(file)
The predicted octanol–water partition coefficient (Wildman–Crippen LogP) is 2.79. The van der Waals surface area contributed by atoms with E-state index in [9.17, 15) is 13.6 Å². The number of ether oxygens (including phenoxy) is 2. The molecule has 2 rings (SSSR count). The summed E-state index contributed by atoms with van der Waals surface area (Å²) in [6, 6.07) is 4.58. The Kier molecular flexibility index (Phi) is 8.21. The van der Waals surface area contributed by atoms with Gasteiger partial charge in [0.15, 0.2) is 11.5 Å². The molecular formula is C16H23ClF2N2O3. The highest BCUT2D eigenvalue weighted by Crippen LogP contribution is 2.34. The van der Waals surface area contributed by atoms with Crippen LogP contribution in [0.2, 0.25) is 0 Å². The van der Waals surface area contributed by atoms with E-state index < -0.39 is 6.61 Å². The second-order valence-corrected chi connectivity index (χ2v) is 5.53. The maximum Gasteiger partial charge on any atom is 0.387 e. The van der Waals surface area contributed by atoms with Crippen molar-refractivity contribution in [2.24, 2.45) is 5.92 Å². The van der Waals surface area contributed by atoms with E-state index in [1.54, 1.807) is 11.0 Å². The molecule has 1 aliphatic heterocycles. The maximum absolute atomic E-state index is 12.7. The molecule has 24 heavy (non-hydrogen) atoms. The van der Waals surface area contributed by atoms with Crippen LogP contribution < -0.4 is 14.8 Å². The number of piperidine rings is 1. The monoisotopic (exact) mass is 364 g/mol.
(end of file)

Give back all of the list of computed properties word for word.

The predicted octanol–water partition coefficient (Wildman–Crippen LogP) is 2.79. The van der Waals surface area contributed by atoms with E-state index in [9.17, 15) is 13.6 Å². The number of ether oxygens (including phenoxy) is 2. The molecule has 2 rings (SSSR count). The summed E-state index contributed by atoms with van der Waals surface area (Å²) in [6, 6.07) is 4.58. The Kier molecular flexibility index (Phi) is 8.21. The van der Waals surface area contributed by atoms with Gasteiger partial charge in [0.15, 0.2) is 11.5 Å². The molecular formula is C16H23ClF2N2O3. The highest BCUT2D eigenvalue weighted by Crippen LogP contribution is 2.34. The van der Waals surface area contributed by atoms with Crippen LogP contribution in [0.2, 0.25) is 0 Å². The van der Waals surface area contributed by atoms with E-state index < -0.39 is 6.61 Å². The second-order valence-corrected chi connectivity index (χ2v) is 5.53. The maximum Gasteiger partial charge on any atom is 0.387 e. The van der Waals surface area contributed by atoms with Crippen molar-refractivity contribution in [2.24, 2.45) is 5.92 Å². The van der Waals surface area contributed by atoms with E-state index in [1.54, 1.807) is 11.0 Å². The molecule has 1 aliphatic heterocycles. The maximum absolute atomic E-state index is 12.7. The molecule has 24 heavy (non-hydrogen) atoms. The van der Waals surface area contributed by atoms with Crippen LogP contribution < -0.4 is 14.8 Å². The number of piperidine rings is 1. The monoisotopic (exact) mass is 364 g/mol.